To march is not to ignore the challenges progressives face. It is to start to ask what are we prepared to do about it.

Historically, conservatives have had no such qualms about regrouping and remaining steadfast in the confidence they have something worth saying. In contrast, the left has always been good at absolving itself of the need to renew.

We spend our time seeking the perfect candidates, the perfect policy, the perfect campaign, as a precondition for action. It justifies doing nothing except sitting on the sidelines bemoaning the state of society.

We also seem to think that changing the world should be easier than reality suggests. The backlash we are now seeing against progressive policies was inevitable once we appeared to take these gains for granted and became arrogant and exclusive about the inevitability of our worldview. Our values demand the rebalancing of power, whether economic, social or cultural, and that means challenging those who currently have it. We may believe that a more equal world is one in which more will thrive, but that doesn’t mean those with entrenched privilege will give up their favoured status without a fight or that the public should express perpetual gratitude for our efforts via the ballot box either.  

Amongst the conferences, tweets and general rumblings there seem three schools of thought about what to do next. The first is Marxist  as in Groucho revisionism: to rise again we must water down our principles to accommodate where we believe the centre ground of politics to now be. Tone down our ideals in the hope that by such acquiescence we can eventually win back public support for our brand – if not our purpose. The very essence of a hollow victory.

The second is to stick to our guns and stick our heads in the sand, believing that eventually, when World War Three breaks out, the public will come grovelling back to us. To luxuriate in an unwillingness to see we are losing not just elected offices but the fight for our shared future.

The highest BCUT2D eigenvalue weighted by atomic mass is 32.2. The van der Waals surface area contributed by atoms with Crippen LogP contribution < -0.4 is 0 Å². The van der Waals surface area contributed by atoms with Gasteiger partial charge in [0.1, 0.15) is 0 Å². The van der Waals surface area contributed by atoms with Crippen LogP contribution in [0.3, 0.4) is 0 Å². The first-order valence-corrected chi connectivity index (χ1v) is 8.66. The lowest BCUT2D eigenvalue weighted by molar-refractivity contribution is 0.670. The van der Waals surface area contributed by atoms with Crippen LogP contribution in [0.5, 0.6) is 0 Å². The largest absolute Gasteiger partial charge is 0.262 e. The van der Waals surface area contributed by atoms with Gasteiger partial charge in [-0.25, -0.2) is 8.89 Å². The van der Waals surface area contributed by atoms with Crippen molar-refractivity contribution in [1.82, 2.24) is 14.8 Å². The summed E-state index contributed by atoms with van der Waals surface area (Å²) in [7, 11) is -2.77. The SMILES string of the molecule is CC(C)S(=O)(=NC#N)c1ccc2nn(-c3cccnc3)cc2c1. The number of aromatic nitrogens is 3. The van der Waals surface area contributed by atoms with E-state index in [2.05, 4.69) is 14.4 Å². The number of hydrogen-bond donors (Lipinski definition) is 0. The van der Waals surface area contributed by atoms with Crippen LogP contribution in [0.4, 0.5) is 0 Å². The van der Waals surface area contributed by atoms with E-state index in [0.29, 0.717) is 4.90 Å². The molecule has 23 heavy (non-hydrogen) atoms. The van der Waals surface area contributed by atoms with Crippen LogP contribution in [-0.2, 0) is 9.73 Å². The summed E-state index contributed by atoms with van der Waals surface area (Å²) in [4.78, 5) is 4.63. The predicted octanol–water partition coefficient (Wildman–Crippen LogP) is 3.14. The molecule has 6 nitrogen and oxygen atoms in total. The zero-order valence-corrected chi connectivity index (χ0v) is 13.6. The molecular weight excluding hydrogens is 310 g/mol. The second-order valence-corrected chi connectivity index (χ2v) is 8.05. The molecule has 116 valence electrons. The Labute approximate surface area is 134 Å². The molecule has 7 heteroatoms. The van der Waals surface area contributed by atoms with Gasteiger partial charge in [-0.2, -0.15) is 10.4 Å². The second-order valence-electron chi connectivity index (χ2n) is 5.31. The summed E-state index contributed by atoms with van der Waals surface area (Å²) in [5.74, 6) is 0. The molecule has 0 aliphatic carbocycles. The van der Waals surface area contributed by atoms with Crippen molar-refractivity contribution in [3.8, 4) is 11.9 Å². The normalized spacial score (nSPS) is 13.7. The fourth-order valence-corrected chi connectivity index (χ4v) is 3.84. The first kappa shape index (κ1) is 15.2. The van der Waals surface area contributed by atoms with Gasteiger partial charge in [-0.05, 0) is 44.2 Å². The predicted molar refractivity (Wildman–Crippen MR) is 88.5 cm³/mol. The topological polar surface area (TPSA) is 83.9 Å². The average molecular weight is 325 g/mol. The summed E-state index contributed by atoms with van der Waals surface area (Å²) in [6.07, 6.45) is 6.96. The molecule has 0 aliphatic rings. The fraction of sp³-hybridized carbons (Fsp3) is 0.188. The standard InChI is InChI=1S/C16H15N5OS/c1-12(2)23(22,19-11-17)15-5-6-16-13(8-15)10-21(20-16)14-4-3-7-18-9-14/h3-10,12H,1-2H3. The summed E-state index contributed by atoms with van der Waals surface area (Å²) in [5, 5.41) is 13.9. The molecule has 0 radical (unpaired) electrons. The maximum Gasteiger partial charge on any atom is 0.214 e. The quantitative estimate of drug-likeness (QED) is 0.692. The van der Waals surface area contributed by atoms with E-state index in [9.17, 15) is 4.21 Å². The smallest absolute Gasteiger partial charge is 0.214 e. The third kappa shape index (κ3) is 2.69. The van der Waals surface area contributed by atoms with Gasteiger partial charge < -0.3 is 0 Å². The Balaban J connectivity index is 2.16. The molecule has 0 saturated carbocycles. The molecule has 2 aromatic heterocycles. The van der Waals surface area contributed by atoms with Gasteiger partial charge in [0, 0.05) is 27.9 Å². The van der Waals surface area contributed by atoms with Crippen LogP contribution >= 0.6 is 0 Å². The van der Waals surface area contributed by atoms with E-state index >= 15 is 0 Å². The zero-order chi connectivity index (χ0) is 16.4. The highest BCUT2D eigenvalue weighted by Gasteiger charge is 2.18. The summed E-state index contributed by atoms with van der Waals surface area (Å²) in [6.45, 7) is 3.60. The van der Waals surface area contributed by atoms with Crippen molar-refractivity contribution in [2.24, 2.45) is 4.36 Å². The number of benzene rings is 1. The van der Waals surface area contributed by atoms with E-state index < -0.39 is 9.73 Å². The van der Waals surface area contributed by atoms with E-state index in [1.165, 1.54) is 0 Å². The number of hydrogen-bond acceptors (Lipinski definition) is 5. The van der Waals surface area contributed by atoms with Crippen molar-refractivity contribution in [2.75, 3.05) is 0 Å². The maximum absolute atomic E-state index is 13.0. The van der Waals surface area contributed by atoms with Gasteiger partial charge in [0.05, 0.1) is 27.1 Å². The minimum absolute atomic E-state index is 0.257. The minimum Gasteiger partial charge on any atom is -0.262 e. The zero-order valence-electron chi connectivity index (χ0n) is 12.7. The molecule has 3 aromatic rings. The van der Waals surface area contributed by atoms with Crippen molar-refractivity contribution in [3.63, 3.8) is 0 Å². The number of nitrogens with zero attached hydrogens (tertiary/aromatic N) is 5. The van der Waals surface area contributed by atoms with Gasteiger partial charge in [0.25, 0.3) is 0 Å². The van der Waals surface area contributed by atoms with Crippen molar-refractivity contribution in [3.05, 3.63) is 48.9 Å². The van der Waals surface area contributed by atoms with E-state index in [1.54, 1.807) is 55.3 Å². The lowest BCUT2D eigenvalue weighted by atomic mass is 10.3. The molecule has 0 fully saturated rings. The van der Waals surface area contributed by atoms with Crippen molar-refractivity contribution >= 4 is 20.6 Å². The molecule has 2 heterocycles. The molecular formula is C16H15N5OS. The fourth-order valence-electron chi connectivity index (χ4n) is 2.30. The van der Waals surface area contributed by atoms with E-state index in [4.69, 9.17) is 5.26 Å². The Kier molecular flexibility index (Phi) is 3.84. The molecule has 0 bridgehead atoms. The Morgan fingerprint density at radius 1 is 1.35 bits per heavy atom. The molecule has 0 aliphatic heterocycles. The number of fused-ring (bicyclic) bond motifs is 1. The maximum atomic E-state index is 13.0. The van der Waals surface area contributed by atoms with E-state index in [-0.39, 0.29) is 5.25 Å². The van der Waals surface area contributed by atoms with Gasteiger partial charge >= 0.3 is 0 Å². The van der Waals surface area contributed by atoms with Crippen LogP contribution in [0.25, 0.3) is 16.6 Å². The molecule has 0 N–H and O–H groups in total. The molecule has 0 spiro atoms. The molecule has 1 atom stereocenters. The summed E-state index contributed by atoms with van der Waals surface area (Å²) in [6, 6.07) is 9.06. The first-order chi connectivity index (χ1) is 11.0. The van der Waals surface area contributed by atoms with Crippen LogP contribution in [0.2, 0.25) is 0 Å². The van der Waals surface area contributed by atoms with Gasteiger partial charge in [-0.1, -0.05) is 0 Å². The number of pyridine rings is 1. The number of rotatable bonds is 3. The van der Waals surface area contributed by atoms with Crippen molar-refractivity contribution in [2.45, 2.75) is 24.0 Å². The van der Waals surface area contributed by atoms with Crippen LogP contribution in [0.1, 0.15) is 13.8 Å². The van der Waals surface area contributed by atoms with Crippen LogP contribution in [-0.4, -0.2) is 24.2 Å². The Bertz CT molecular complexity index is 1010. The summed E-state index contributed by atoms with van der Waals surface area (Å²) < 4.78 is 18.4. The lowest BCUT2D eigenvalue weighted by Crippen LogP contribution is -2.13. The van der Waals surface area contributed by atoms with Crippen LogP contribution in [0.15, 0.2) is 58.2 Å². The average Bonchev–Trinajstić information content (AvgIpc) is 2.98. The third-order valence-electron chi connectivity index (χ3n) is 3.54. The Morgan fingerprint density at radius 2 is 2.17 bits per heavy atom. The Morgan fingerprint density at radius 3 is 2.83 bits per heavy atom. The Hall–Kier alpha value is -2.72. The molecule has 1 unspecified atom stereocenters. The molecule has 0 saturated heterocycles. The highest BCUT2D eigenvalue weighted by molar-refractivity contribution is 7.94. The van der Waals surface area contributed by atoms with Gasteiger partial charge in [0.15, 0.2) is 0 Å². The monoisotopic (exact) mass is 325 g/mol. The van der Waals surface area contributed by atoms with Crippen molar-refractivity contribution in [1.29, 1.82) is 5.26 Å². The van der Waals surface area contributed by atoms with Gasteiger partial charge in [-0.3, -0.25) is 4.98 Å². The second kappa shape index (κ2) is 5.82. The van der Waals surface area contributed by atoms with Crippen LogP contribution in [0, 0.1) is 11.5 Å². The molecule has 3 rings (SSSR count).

But what if there really was a third way? It's not going to be easy, and it requires more than a hashtag or funny t-shirt. It’s about picking ourselves up, dusting ourselves down and starting to renew our call to arms in a way that makes sense for the modern world.

For the avoidance of doubt, if we march tomorrow and then go home satisfied we have made our point then we may as well not have marched at all. But if we march and continue to organise out of the networks we make, well, then that’s worth a Saturday in the cold. After all, we won’t win the battle of ideas, if we don’t battle.

We do have to change the way we work. We do have to have the courage not to live in our echo chambers alone. To go with respect and humility to debate and discuss the future of our communities and of our country.

And we have to come together to show there is a willingness not to ask a few brave souls to do that on their own. Not just at election times, but every day and in every corner of Britain, no matter how difficult it may feel.

Saturday is one part of that process of finding others willing not just to walk a mile with a placard, but to put in the hard yards to win the argument again for progressive values and vision. Maybe no one will show up. Maybe not many will keep going. But whilst there are folk with faith in each other, and in that alternative future, they’ll find a friend in me ready to work with them and will them on  and then Mr Banks really should be worried.